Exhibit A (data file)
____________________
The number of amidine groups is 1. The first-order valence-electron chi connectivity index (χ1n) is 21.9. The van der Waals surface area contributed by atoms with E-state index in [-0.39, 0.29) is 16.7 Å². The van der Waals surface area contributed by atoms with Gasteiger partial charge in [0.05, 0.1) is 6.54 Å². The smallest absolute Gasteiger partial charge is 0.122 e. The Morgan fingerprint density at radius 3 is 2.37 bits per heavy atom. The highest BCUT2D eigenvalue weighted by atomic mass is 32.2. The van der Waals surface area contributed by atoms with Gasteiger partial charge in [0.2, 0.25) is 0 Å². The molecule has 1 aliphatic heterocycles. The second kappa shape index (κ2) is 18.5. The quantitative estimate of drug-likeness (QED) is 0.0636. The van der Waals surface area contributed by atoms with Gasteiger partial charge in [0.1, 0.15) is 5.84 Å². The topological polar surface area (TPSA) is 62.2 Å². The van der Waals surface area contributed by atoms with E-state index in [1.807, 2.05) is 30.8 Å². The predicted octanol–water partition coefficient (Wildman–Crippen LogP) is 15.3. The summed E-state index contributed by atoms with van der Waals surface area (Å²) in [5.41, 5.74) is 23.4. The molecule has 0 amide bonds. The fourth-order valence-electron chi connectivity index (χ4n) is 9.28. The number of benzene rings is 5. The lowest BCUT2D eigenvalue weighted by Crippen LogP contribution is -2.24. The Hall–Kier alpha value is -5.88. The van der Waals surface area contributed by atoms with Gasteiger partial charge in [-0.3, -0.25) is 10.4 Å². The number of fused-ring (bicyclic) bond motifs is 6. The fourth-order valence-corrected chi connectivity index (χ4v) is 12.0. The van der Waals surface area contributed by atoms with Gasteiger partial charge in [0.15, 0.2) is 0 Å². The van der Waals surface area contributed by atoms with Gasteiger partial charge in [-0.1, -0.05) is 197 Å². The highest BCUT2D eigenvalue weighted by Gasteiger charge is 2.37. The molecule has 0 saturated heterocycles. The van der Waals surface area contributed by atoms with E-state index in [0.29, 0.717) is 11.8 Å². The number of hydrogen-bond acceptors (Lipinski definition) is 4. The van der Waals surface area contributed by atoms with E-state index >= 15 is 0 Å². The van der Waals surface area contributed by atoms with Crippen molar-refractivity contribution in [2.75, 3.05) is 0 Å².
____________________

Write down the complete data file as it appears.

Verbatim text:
The number of amidine groups is 1. The first-order valence-electron chi connectivity index (χ1n) is 21.9. The van der Waals surface area contributed by atoms with E-state index in [-0.39, 0.29) is 16.7 Å². The van der Waals surface area contributed by atoms with Gasteiger partial charge in [0.05, 0.1) is 6.54 Å². The smallest absolute Gasteiger partial charge is 0.122 e. The Morgan fingerprint density at radius 3 is 2.37 bits per heavy atom. The highest BCUT2D eigenvalue weighted by atomic mass is 32.2. The van der Waals surface area contributed by atoms with Gasteiger partial charge in [0.2, 0.25) is 0 Å². The molecule has 1 aliphatic heterocycles. The second kappa shape index (κ2) is 18.5. The quantitative estimate of drug-likeness (QED) is 0.0636. The van der Waals surface area contributed by atoms with Gasteiger partial charge in [0.1, 0.15) is 5.84 Å². The topological polar surface area (TPSA) is 62.2 Å². The van der Waals surface area contributed by atoms with E-state index in [1.807, 2.05) is 30.8 Å². The predicted octanol–water partition coefficient (Wildman–Crippen LogP) is 15.3. The summed E-state index contributed by atoms with van der Waals surface area (Å²) in [5.41, 5.74) is 23.4. The molecule has 0 amide bonds. The fourth-order valence-electron chi connectivity index (χ4n) is 9.28. The number of benzene rings is 5. The lowest BCUT2D eigenvalue weighted by Crippen LogP contribution is -2.24. The Hall–Kier alpha value is -5.88. The van der Waals surface area contributed by atoms with Gasteiger partial charge in [-0.3, -0.25) is 10.4 Å². The number of fused-ring (bicyclic) bond motifs is 6. The fourth-order valence-corrected chi connectivity index (χ4v) is 12.0. The van der Waals surface area contributed by atoms with Gasteiger partial charge in [0.15, 0.2) is 0 Å². The van der Waals surface area contributed by atoms with Gasteiger partial charge in [-0.1, -0.05) is 197 Å². The highest BCUT2D eigenvalue weighted by Gasteiger charge is 2.37. The molecule has 0 saturated heterocycles. The van der Waals surface area contributed by atoms with E-state index in [0.29, 0.717) is 11.8 Å². The number of hydrogen-bond acceptors (Lipinski definition) is 4. The van der Waals surface area contributed by atoms with E-state index >= 15 is 0 Å². The van der Waals surface area contributed by atoms with Crippen molar-refractivity contribution in [2.75, 3.05) is 0 Å².